In mid January 2010, I wrote my name on a sheet of paper. Above and below my name on the list were colleagues, friends…who were all moved by the stories we had heard earlier at our corporate event. Stories about overcoming adversity. Overcoming health issues. Overcoming stigmas. Overcoming their own thoughts. These people went on to bike 100 miles around Lake Tahoe with Team In Training–raising funds for the Leukemia and Lymphoma Society. Team Novartis. In that moment, as I wrote my name–I wasn’t sure what I had signed up for. What am I getting myself into? Can I really do this?
Three years later and writing my name on that list has had such a lasting impact. If it weren’t for that list–I wouldn’t have met the man of the hour. Coach and Mentor Dano.
Now, before I go on and share what Dano has done…I need to say this. Dano may not realize this, but he was my version of emotionally focused therapy, as I began my journey with TNT. Over dinner at the Great Dane, we talked fundraising strategy, training and technique, and his enthusiasm and optimism oozed out of him. He was likely the most energetic and positive person I had ever seen. And he lived his life with ambition. Man of the Year for LLS. Ironman finisher. While these things could’ve gone to his head, he was still humble and helpful–helping out this newbie navigate an endurance event.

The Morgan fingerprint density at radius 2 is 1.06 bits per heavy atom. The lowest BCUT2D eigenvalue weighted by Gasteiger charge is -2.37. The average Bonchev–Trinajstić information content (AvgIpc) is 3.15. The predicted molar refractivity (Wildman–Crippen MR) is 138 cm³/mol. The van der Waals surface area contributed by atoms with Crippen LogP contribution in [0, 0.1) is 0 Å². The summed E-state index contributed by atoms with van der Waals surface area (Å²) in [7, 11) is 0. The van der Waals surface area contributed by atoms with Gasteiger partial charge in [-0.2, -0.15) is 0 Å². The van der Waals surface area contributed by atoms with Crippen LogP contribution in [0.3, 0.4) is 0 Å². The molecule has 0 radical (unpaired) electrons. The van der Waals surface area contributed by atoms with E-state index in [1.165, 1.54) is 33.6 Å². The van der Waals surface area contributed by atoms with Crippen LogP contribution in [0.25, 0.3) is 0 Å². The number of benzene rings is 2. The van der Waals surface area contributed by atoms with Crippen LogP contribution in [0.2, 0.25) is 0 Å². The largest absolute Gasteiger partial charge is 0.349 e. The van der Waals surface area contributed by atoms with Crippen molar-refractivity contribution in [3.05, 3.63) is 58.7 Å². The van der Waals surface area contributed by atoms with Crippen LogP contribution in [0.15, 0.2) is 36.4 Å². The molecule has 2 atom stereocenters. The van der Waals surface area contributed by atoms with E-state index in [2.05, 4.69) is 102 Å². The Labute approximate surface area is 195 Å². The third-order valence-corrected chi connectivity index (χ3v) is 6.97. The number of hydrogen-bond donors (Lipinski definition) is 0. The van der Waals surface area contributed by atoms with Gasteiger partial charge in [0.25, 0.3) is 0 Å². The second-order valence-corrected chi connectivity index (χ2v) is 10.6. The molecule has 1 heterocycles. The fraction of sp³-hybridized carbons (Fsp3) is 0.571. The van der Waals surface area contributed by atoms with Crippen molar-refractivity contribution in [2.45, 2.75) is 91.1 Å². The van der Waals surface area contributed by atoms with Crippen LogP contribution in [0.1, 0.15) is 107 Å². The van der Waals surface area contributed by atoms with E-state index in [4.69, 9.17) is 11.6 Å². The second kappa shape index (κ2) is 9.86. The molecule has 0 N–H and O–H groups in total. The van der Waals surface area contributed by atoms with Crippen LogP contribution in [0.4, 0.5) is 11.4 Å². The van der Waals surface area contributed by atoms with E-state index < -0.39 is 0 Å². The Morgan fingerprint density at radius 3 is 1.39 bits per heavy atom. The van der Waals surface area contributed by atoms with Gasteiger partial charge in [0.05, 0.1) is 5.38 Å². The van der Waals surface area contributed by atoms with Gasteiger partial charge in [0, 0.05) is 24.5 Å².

A part of me is so excited to share this news with all of you…because you get to have your own Dano in your pocket–because HE WROTE A BOOK! A book about triathlons, endurance events, marathons–but truly, so much more. Finding the meaning in your life and your training. Clarity. Purpose. Motivation.
I couldn’t be more proud of Dano, and I’m ever so thankful I wrote my name on that sheet of paper in 2010. Small actions, people. You just never know where they’ll take you.
Dano’s book, Tri Therapy: Finding moments of clarity in what the races teach us about life, is now for sale on amazon.com
“Tri Therapy is a memoir of venturing into long-distance running and triathlon, and discovering truths within the race microcosm that translate into the tenets of a healthy, compassionate life. Its chapters include reports from races like the 2,500th anniversary of the original Marathon in Greece and the 140.6-mile Ironman Triathlon, framed with essays digesting what “sport” stands for.”